Sensationalism and media frenzy have surrounded the release of classified information by Edward Snowdon and his subsequent search for political asylum outside the US. Not surprisingly, they have also clouded the underlying issues that created the rich environment that made his activities possible.
Following 9/11, it became shockingly clear that the legal and cultural silos which were in place and prevented the various intelligence agencies from sharing information with each other presented an enormous impediment to the development of actionable intelligence. Not only were the silos unbreachable by law, the cultures within the agencies and the turf rivalries between them were hardly conducive to collaboration.
The 9/11 Commission called attention to this serious flaw in our intelligence processing, and what they defined as “the pervasive problems of managing and sharing information across a large and unwieldy government that had been built in a different era to confront different dangers.” The ‘Patriot Act’ attempted to remedy the situation, but progress was painfully slow, as the recent intelligence failures that led to the Boston Marathon Bombing demonstrated.
Following 9/11, Fusion Centers were set up in nearly every state. It was thought that the problem of information sharing could be solved by creating intelligence units that could integrate federal, state, and local intelligence for the benefit of all levels of law enforcement. In the beginning, these centers were best known for absorbing intelligence from the various sources, but giving back very little. Local law enforcement was first frustrated and then angered that they were providing local intelligence to the centers, but receiving little or no feedback in return.
Shortly after 9/11, major contracting firms such as Booz Allen tried to break into the homeland security market, but with little background or professional knowledge in the field, they dropped out once they found no profit center there. Soon after, however, they discovered a new opportunity that the Patriot Act provided, and they leaped back into the market, supplying the government with contractors with top secret clearance to process intelligence. By the time Snowdon dropped his bombshell more than a decade later, 23 percent of Booz Allen’s total revenue, or $1.3 billion, came from intelligence work, and the government represented 98% of the company’s revenue.
Snowdon was planted at Booz Allen Hamilton for the express purpose of doing exactly what he did. Once in the company, he was tasked to move large quantities of intelligence data in between network systems to help facilitate the data sharing made possible in the post-9/11 era. He also moved large quantities of intelligence data to flash drives which he removed from the premises. When he was ready, he began turning data over to his contact at the British newspaper, The Guardian. It took only a few hours for the storm to break once the first leaks were published.
General Keith Alexander, Director of the NSA, later called Snowdon’s leaks “substantial” and “irreversible”. He explained that they had provided terrorists with a play book of NSA counter-terrorism strategies, and that there were already signs that terrorists have been changing their own tactics because of what they have learned.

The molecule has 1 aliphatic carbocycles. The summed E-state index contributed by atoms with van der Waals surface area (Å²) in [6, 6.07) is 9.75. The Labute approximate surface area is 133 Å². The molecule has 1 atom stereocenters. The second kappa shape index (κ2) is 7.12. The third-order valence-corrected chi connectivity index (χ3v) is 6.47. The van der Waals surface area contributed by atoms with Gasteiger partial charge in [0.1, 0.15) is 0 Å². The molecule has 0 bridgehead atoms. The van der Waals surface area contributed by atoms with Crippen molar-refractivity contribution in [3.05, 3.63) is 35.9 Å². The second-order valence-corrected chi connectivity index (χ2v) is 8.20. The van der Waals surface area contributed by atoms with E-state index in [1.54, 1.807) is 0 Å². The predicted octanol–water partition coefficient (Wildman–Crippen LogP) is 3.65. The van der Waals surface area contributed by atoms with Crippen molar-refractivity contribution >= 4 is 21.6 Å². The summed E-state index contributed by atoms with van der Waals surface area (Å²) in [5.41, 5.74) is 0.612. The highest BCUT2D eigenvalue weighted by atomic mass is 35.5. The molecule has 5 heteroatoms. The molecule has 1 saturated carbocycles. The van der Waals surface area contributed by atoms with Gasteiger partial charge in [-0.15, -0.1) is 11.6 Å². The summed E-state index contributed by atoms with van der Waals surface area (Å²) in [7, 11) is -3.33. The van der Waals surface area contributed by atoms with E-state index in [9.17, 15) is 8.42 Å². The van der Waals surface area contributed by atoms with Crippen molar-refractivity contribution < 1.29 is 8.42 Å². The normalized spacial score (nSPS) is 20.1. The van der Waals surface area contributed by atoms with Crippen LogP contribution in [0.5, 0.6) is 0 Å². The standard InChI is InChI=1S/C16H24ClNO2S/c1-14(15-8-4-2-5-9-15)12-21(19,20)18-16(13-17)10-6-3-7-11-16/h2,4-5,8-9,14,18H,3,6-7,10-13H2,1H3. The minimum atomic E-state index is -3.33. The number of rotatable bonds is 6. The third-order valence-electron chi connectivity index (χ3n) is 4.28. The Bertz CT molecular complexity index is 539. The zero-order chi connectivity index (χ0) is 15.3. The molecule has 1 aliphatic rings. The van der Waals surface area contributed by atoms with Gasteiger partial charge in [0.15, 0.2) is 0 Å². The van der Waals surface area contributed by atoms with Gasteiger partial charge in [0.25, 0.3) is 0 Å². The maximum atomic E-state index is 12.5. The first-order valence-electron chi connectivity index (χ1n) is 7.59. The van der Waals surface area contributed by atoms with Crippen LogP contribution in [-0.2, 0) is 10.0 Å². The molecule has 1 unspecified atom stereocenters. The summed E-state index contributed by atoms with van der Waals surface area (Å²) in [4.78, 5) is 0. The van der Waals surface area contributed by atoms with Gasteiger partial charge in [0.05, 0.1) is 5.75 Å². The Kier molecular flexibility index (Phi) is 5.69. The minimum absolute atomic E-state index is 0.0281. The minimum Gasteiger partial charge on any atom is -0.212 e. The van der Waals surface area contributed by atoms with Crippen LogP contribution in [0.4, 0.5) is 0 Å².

It has been known for a long time, for example, that terrorists use our communications networks to develop their own plans. The Internet has been a haven for them for planning and executing their attacks. Through the Internet, for example, they can cross international boundaries undetected, and leap across continents to plan their future attacks from anywhere in the world. They can also hack into critical systems, steal identities and corporate secrets, and transfer money without leaving a trail.
The process works in reverse as well. Knowing the channels that they use, the NSA and other US government agencies can track known terrorists as they work the Internet communications. However, now that some of the NSA tracking programs have been revealed, many of these channels have dried up as terrorists develop other means of communications, planning, and money transfers.
Complex programs of US surveillance and counter-terrorism will now have to be redesigned and redeployed as old programs are scrapped, representing time irreparably and dangerously lost.
In the release of this information, the underlying sloppiness of US government management shows clearly through. The massive weight of the US government makes nearly every program it undertakes impossible to implement properly. In this case, it allowed public and private companies, whose management was driven by ROI, to bear the responsibility for processing highly sensitive, classified data, including the names of intelligence assets and details about highly secret programs, such as the NSA telephone and e-mail surveillance programs that raised such a furor when Snowdon released them.
The inability of the government to control its own programs and the farming out of sensitive intelligence processing to companies in the private sector, when the agency is apparently incapable of oversight, needs another hard look.
9/11 made us all a little paranoid. Counter-terrorism is now an important part of our lives, like it or not, and we had better learn not only how to live with it, but how to deal with it effectively. Snowdon proved that we still have a lot to learn. If the Boston Marathon bombing taught us nothing else, it should at least have convinced us that we don’t have a lot of time in which to learn.